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Every other week we publish a blog post here. These posts are centered on personal and professional experiences with policy and advocacy. If you're interested in contributing, email us at lhc@uab.edu.

March 26, 2020, by Ariann Nassel, LHC Director of Geospatial Data Visualization

 

census graphicThe first wave of letters containing Census forms were mailed out to approximately 140 million households two weeks ago and last week those letters were followed up with reminder letters for households that had not already responded. If you’ve been busy and haven’t gone through the pile of mail on your kitchen counter, stop everything, find the letter, and fill out the form either online (https://my2020census.gov/) or over the phone (https://2020census.gov/en/ways-to-respond/responding-by-phone.html). If neither of those options works for you, a form will be mailed to you later in the month.

I received my letter on March 12th at 5:52 pm. Including the time it took to open the letter, sit down on the sofa, and log on to the internet, I had completed it by 6pm. That’s, right it only took me 8 minutes.

But, there might be a few other things going on right now that have your attention. You might be wondering, "Why bother with the Census?"

 

Here are some reasons why:

  • census ht jpo 180906 hpMain 16x9 992It’s the law: Yup, that’s right: The Law. It was written into the U.S Constitution that the federal government must count every person in the United States every 10 years and that everyone living in the United States and its five territories must respond.
  • It impacts governmental representation. The count of everyone and where they live is used to determine the number of seats each state holds in the U.S. House of Representatives and the number of electoral votes allocated to that State.
  • It provides information that the Federal Government uses to distribute BILLIONS of dollars of federal funding to states and local governments throughout the country.
  • Census results affect planning and funding for education — including programs such as Head Start, Pell Grants, school lunches, rural education, adult education, and grants for preschool special education.

Here are the questions you will be asked:

  1. How many people were living or staying in this house, apartment, or mobile home on April 1, 2020?
  2. Were there any additional people staying here on April 1, 2020, that you did not include in Question 1?
  3. Is this house, apartment, mobile home, etc. owned by you or someone in this household with a mortgage or loan? Include home equity loans. Is it owned by you or someone in this household free and clear (without a mortgage or loan)? Rented? Occupied without payment of rent?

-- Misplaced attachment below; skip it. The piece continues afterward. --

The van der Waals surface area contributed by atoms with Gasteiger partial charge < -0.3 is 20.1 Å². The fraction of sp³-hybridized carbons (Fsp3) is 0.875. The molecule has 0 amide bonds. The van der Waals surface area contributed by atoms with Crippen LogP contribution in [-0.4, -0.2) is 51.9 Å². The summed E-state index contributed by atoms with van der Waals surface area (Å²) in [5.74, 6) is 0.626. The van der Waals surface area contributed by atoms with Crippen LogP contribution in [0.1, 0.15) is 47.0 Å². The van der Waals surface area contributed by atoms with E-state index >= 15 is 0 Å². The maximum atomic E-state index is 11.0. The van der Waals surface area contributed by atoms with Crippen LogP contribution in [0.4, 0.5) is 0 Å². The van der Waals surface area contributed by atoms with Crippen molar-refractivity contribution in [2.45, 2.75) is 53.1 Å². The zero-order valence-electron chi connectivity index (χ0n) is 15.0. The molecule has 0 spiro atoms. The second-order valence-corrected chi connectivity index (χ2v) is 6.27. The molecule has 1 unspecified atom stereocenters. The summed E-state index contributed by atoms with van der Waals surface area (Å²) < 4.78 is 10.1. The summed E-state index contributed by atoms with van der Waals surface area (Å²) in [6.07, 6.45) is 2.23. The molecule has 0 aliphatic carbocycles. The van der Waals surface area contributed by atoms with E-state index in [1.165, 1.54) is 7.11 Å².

4. What is your telephone number?
  5. What is Person 1's name? If there is someone living here who pays the rent or owns the residence, start by listing him or her as Person 1. If the owner or the person who pays the rent does not live here, start by listing any adult living there as Person 1.
  6. What is Person 1's sex?
  7. What is Person 1's age and date of birth?
  8. Is Person 1 of Hispanic, Latino, or Spanish origin?
  9. What is Person 1's race?

For the other people included in your form, the questions are as follows:

  1. Print the name of Person 2
  2. Does this person usually live or stay somewhere else?
  3. How is this person related to Person 1?
  4. What is this person's sex?
  5. What is this person's age and date of birth?
  6. Is this person of Hispanic, Latino, or Spanish origin?
  7. What is this person's race?

Questions 1 through 7 are repeated for each individual in your home. Fill these in for everyone who lives at your house, then you’re done!

Here's a PDF of the form itself

Concerned about your privacy? Here are the reasons why you don’t need to be:

  • The Census Bureau is bound by Title 13 of the U.S. Code to keep your information confidential. Violating Title 13 is a federal crime, punishable by prison time and/or a fine of up to $250,000.
  • The Census Bureau cannot release any identifiable information about you, your home, or your business, even to law enforcement agencies.
  • The answers you provide are used only to produce statistics.
  • You remain anonymous.

That’s all there is to it. For the time you spend answering the 12 questions listed above your community schools, public transit systems, and programs for housing assistance, senior citizen and Head Start programs locally and in your State will benefit.

 

Wondering about response rates? Check out this map from the Census! At the publishing of this blog post, Alabama has a 27.7% response rate. For more information about how the 2020 Census could affect Alabamians, click here!